Feature:Opinion

FCC Internet Utility Regulation Is A Really Stupid Idea

“Fixing” what’s not broken. Radically changing what everyone likes. Abandoning what works exceptionally well for what’s failed miserably in the past, and forcing outdated regulations on what is the most modern part of the economy.

What a stupid idea.

In November, President Obama called for the “strictest possible” utility regulation of the Internet. On Feb. 26, the FCC plans to implement that presidential directive.

The FCC plans to subject the Internet to Title II telephone utility regulations, which would be a repudiation of decades of successful bipartisan policy consensus that Internet packet data transmissions not be subjected to 1934 telephone monopoly network regulations.

Everyone knows the Internet is not broken and has yet to break down.

The public did not know about the Internet until the Clinton administration wisely privatized and de-regulated the Internet’s operation in 1994. Since then, the Internet has become the shining example of bipartisan deregulation.

Certainly the Internet doesn’t need to be controlled and managed by a government that can’t even launch a functional ObamaCare website, or an FCC whose website can’t even handle the simple task of accurately recording public comments.

Most everyone appreciates that the private sector has proven to be a much more capable operational steward of the Internet than the federal government ever was or could be. Putting the Internet’s operational decision making under the FCC’s control for the first time is a stupid idea.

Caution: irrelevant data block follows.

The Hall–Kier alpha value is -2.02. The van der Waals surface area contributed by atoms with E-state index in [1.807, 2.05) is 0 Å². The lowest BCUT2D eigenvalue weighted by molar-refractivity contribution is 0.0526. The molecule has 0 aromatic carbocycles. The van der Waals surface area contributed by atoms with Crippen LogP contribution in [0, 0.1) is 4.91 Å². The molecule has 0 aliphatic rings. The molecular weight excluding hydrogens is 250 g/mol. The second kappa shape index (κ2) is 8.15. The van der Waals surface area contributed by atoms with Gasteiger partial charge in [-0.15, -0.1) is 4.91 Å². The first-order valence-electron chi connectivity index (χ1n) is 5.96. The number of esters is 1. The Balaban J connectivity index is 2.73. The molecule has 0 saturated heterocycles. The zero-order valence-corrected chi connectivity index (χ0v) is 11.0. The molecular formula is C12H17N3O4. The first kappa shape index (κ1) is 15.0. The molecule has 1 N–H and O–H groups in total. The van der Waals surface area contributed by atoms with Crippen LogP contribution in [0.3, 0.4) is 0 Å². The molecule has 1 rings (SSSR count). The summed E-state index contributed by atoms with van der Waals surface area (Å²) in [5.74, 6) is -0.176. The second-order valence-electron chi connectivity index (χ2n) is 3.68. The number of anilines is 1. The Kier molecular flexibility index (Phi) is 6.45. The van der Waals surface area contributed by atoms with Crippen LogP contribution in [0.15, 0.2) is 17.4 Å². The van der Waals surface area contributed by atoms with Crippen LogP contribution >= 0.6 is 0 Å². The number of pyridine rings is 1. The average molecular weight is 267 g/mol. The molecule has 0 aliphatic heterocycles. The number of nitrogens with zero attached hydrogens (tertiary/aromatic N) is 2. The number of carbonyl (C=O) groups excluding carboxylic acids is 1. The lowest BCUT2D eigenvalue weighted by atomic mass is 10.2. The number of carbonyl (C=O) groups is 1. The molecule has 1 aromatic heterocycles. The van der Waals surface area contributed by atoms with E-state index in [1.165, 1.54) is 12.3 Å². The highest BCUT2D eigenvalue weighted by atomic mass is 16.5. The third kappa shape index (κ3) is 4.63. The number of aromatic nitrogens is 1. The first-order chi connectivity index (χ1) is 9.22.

Consumers like the Internet as it is now — a free market of goods, services and ideas. They don’t want a radical change backwards in policy towards the failed policies of a pre-1994, government-controlled Internet from which no one in the public benefited.

Who wants to slow the Internet’s operational decision making to the speed of government? What a stupid idea.

Why abandon the bipartisan free market Internet policies which have been a phenomenal success over the last twenty years for a partisan return to the FCC’s legacy of Title II disasters?

For several decades the “strictest possible” FCC Title II regulations repeatedly held back American progress and innovation.

For example, telephone technology advanced very little from 1934 to 1984 under the FCC’s heavy hand. While cell phone service was invented in 1947, the glacial and controlling FCC did not approve it for consumer use until 1984. While computer modems were invented in the 1950s, the backward-looking FCC did not get around to green-lighting them for consumer use until the late 1990s.

Abandoning the bipartisan free market policies that rocketed the near ubiquitous use of smartphones by Americans in eight short years, to apply the “strictest possible” obsolete regulations to the most modern part of the American economy, is a stupid idea.

The Internet isn’t even a utility service. Water and electricity are natural monopolies regulated like a public utility because the service and economics haven’t changed for a hundred years.

In just twenty years, Internet service has advanced from stationary dial-up service to constantly improving cable, mobile, WiFi, fixed-wireless and satellite competitive Internet service provider services, and a trillion dollar flood of private investment has catapulted America’s Internet speeds roughly 200 times faster in the last 15 years.

Regulating the dynamic, competitive and innovative Internet marketplace under utility regulation that assumes no technological change or the possibility of competitive choice is a stupid idea.

How could such an obviously stupid idea get this far?

The obvious answer is partisan politics and a politically malleable FCC desperate for relevance in the 21st century.

Scott Cleland served as Deputy U.S. Coordinator for International Communications & Information Policy in the George H. W. Bush Administration. He is President of Precursor LLC, a research consultancy for Fortune 500 companies, and Chairman of NetCompetition, a pro-competition e-forum supported by broadband interests.